Sam had already confided in a few friends before his recent decision to speak out in interviews with ESPN and the New York Times.  Sam had also dated a fellow athlete who was not a football player, so while coming out to his Mizzou teammates last year was a "key moment," it came almost as an afterthought, during preseason and training camp.  At the Senior Bowl two weeks ago, he said many already seemed aware of his sexual orientation, which is not surprising because Sam did not ask his confidants to keep his revelation a secret.  Sam gave the following reason as to why he elected to inform the public about his sexual orientation: "I want to own my truth…No one else should tell my story but me."

While Sam was understandably nervous and scared about telling the public he is gay, his upbringing was filled with adversity, which made publicizing his sexual orientation seem like nothing in comparison.  "I endured so much in the past: seeing my older brother killed from a gunshot wound, not knowing that my oldest sister died when she was a baby and I never got the chance to meet her.  My second oldest brother went missing in 1998, and me and my little sister were the last ones to see him…my other two brothers have been in and out of jail since 8th grade, currently both in jail," Sam reveals.

Sam's discipline and drive has enabled him to remain focused on his goal.  "I know what I want to be…I want to be a football player in the NFL," Sam said.  He is hopeful that NFL players will be as mature about his sexual orientation as his college teammates.  While he does not anticipate difficulty gaining acceptance in an NFL locker room, he said "I just want to go to the team who drafts me because that team knows about me, knows that I'm gay, and also knows that I work hard.  That's the team I want to go to."

But the argument has been made that an openly gay player would be too distracting for an NFL team to be successful.  During an appearance on ESPN, where Herm Edwards is an analyst, the former NFL coach compared Sam to a player with "off the field" issues and raised concern about how his teammates might handle the ensuing media firestorm.  "He's bringing baggage into your locker room," he said.  "Can the players handle the media attention they are going to get, when they get the question asked 'are you okay with a gay teammate?'"  Former NFL player/free agent wide receiver Donte' Stallworth shot down Edwards' discourse by tweeting, "If any NFL team can't 'handle the media coverage' of drafting Sam, then your team is already a loser on the field."  Stallworth pointed out that any number of issues can arise during the NFL season--even in the offseason, since the NFL seems to be a popular topic of conversation almost year round--including both on-field and off-field issues.  The entire organization is constantly dealing with media scrutiny and coverage, so while Sam's sexual orientation is considered a media issue, the NFL and everyone involved in it should have no issues with his personal preferences whatsoever.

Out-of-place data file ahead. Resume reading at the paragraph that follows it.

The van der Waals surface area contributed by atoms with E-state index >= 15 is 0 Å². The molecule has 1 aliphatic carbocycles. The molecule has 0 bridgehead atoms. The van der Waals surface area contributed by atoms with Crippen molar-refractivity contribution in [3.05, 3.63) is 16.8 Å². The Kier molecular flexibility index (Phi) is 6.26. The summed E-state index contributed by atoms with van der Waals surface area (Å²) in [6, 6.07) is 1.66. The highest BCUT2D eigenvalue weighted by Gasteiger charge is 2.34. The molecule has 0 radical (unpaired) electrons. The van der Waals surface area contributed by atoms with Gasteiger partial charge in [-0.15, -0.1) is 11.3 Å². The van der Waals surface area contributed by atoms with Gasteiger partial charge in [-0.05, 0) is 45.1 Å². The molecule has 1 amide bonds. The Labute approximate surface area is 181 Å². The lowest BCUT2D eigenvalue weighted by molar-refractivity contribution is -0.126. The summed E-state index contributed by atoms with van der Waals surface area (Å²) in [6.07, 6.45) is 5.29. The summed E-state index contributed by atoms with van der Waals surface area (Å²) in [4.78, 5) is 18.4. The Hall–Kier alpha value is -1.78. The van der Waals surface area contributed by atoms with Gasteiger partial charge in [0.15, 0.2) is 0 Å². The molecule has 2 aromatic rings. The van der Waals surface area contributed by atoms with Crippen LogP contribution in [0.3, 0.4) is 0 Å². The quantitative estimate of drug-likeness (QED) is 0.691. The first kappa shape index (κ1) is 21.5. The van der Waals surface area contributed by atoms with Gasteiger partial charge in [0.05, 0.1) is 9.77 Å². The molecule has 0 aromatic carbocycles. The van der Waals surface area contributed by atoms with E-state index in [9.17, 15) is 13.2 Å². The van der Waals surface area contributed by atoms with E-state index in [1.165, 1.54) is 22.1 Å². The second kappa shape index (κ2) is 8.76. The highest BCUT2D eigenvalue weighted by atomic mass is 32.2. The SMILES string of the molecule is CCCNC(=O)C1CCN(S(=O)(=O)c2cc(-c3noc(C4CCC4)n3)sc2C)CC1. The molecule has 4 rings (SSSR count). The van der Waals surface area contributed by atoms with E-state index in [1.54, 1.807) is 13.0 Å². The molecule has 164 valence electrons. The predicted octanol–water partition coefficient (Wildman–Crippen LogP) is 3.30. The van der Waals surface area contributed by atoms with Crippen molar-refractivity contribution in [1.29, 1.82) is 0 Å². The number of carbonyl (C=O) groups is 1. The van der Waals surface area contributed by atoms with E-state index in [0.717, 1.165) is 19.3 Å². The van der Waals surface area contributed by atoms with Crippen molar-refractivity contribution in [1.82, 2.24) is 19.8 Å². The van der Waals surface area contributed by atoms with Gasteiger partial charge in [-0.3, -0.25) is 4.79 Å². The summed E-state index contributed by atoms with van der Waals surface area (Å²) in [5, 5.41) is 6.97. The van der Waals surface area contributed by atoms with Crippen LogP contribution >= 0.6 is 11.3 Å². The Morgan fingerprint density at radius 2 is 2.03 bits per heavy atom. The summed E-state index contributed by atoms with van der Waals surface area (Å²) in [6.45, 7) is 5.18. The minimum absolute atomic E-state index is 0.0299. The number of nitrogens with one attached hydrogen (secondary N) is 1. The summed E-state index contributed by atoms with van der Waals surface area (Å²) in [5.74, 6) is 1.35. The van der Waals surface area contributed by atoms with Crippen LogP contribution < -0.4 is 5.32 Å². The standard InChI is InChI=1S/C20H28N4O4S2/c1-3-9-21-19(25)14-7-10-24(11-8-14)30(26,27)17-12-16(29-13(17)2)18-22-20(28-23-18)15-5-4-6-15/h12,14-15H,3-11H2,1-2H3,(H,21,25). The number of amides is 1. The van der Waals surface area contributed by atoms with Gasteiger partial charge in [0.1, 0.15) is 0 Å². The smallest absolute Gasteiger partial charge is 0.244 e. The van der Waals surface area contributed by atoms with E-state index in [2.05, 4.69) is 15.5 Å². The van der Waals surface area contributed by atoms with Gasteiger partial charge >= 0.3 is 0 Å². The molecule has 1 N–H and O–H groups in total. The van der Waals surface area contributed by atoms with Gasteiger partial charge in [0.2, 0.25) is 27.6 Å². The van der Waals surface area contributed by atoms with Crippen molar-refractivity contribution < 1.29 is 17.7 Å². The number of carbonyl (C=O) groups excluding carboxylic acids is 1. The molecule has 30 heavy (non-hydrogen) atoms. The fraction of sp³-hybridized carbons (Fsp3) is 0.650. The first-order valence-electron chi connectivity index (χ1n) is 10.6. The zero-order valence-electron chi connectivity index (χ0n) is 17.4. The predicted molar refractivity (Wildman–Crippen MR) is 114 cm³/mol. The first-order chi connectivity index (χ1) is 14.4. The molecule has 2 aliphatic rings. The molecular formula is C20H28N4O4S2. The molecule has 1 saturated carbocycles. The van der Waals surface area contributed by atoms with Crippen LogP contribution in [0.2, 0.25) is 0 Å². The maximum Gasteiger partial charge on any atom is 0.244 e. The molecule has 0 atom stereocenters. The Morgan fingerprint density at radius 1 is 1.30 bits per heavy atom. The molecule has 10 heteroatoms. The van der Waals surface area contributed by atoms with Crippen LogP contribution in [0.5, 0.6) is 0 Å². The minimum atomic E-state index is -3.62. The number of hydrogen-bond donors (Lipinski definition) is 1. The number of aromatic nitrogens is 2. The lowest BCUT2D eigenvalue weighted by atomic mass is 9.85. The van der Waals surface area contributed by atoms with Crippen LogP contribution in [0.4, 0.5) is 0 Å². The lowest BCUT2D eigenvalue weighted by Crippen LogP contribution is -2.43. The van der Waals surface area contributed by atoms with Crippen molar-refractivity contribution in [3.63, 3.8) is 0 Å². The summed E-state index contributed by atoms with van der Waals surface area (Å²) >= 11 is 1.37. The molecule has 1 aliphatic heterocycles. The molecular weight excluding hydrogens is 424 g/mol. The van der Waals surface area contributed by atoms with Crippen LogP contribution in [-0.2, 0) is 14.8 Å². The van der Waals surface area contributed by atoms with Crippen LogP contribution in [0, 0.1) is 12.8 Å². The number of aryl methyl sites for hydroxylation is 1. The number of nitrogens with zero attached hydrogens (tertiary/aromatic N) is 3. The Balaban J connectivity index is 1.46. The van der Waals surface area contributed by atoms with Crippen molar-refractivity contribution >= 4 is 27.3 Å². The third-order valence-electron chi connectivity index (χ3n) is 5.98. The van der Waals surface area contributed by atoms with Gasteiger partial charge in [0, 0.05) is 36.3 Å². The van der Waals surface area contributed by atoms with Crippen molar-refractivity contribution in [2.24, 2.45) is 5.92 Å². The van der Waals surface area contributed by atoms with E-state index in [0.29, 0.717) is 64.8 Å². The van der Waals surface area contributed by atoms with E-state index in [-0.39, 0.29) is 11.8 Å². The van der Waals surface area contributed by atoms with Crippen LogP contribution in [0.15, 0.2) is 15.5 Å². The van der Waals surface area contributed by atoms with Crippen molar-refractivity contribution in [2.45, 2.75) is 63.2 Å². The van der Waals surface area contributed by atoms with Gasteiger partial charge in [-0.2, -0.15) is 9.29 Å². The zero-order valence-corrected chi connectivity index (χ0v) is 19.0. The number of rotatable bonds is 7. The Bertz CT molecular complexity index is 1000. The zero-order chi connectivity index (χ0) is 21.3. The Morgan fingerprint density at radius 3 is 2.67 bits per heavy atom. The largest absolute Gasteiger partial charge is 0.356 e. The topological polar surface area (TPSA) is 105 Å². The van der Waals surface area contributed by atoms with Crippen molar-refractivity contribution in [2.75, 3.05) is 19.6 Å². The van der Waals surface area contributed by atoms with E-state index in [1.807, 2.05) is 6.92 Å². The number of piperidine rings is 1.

Even more important than Sam's possible NFL career, Missouri coach Gary Pinkel expressed his contentment with Sam and the greater impact he has made and will continue to make on equality among all people, despite their differences.  "We're really happy for Michael that he's made the decision to announce this, and we're proud of him and how he represents Mizzou," Pinkel said.  "Michael is a great example of just how important it is to be respectful of others, he's taught a lot of people here first-hand that it doesn't matter what your background is, or your personal orientation, we're all on the same team and we all support each other."


Wednesday, February 5, 2014

UNC exposed for academic fraud as the student athlete debate continues

The University of North Carolina was exposed two years ago for committing academic fraud in a scandal that involved 200 lectures that never met from 1997 to 2011, as well as hundreds of suspect independent studies enrollments and unauthorized grade changes for student athletes.  It was found that more than half of those athletes could not read beyond an eighth-grade level, and some were even illiterate.